I’ve just read of three more gems due to open in the West End after the summer. Vanessa Redgrave and James Earl Jones will star in Driving Miss Daisy at the Wyndhams Theatre;

Vanessa Redgrave in Driving Miss Daisy

Vanessa Redgrave in Driving Miss Daisy

  Mark Rylance will reprise his star turn in Jez Butterworth’s Jerusalem which was sold out during the original run and was one of the best plays I saw in 2010.  

And finally the National Theatre’s latest fun-packed hit, One Man, Two Guvnors starring the irrepressible James Corden and adapted by Richard Bean from Carlo Goldoni’s Servant of Two Masters One man two guvnorswill open at the Adelphi Theatre in November.  This hits the spot for the Christmas outing of the season.  I saw it at the National a couple of weeks ago it had people rolling in the aisles.  Whatever it costs, this is real value for money!
Jeannette Nelson A bit of a culture vulture, Jeannette enjoys art exhibitions, cinema and classical music, but her main interest is the theatre. For several years she ran theatre discussion groups for which her MA in Modern Drama together with teaching skills stood her in good stead. She prefers to concentrate on the many off West End and fringe productions as well as that real treasure of the London theatre scene, the National.

New Richard Bean play

The Heretic logo

The Heretic logo

A new Richard Bean play will shortly be opening at the Royal Court Theatre in Sloane Square.  The Heretic is an interesting take on the climate change debate.

The last Richard Bean production I watched certainly courted controversy. England People Very Nice was a rumbustious romp with a cast of hundreds of all colours, shapes and sizes Bean traces the lives of waves of immigrants to London’s Bethnal Green, from the Huguenots, the Irish, the Jews to the Bangladeshis.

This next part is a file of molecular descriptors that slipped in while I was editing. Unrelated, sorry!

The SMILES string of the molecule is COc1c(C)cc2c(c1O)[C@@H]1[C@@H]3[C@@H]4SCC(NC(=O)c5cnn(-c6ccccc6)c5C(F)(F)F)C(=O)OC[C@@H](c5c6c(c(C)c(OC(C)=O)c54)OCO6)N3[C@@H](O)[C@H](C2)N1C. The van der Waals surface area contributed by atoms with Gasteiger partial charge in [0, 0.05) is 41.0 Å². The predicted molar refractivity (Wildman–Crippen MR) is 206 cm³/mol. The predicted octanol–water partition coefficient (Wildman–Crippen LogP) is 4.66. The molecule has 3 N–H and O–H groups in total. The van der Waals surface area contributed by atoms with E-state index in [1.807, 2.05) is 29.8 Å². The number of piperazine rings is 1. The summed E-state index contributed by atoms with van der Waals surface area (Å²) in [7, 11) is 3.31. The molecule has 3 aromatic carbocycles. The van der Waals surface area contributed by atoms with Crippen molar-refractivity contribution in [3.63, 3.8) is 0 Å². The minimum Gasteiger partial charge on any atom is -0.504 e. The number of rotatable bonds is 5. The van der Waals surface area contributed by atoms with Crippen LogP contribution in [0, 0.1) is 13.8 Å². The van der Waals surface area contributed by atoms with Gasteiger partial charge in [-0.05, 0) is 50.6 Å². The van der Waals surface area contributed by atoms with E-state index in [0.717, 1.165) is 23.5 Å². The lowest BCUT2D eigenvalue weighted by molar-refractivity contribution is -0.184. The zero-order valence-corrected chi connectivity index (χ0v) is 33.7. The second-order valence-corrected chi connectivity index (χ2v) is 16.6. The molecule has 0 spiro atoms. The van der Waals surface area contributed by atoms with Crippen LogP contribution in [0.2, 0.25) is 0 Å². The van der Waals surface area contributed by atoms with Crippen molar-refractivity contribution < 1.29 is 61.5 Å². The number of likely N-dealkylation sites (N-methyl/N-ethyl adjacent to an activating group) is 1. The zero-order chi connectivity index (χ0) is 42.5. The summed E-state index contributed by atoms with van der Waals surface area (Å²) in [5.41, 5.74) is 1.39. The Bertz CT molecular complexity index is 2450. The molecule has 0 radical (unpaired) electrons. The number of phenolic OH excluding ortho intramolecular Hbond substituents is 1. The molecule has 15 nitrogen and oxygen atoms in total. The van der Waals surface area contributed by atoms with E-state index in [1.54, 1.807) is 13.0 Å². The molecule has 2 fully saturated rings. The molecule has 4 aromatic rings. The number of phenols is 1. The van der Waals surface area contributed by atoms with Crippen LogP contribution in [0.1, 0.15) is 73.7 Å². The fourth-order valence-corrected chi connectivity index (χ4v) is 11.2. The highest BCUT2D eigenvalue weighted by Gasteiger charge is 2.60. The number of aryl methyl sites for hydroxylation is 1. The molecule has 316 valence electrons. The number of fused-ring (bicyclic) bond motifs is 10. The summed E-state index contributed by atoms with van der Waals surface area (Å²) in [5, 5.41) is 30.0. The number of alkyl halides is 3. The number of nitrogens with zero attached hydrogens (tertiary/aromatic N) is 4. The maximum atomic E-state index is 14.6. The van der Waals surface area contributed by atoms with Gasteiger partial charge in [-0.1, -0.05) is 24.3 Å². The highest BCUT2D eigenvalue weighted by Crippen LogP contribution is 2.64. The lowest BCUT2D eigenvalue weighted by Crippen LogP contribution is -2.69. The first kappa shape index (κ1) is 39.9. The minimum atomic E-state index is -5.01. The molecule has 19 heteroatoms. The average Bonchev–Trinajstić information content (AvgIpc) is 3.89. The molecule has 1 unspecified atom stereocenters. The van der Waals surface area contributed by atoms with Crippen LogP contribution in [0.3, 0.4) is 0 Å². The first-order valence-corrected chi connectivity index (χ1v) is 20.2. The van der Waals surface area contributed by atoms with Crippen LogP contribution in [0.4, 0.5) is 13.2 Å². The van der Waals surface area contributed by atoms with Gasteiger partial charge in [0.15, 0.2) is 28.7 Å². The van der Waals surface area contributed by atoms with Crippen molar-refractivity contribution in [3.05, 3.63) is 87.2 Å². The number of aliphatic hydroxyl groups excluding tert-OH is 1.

Newspaper critics were utterly divided on the play’s merit.  The Guardian and the Indie were less than impressed, calling it stereotypical and racist, amongst other comments.  Charles Spencer in the Telegraph loved it, and the Jewish Chronicle thought the idea of eating bacon sandwiches outside a synagogue on the day of Atonement hilarious!
It is a satire (a comment on TV called it the satire of Alf Garnett, and indeed one of the characters sports a West Ham scarf) and is cleverly helped along by using the play within a play device – the actors playing the actors are in a detention centre, waiting to hear if they have been granted permission to become British immigrants themselves.
What did I think?  I thoroughly enjoyed it!
Jeannette Nelson, Arts Critic
Jeannette is a bit of a culture vulture who enjoys art exhibitions, cinema and classical music, but her main interest is the theatre. For several years she ran theatre discussion groups for which her MA in Modern Drama together with teaching skills stood her in good stead. She prefers to concentrate on the many off West End and fringe productions as well as that real treasure of the London theatre scene, the National.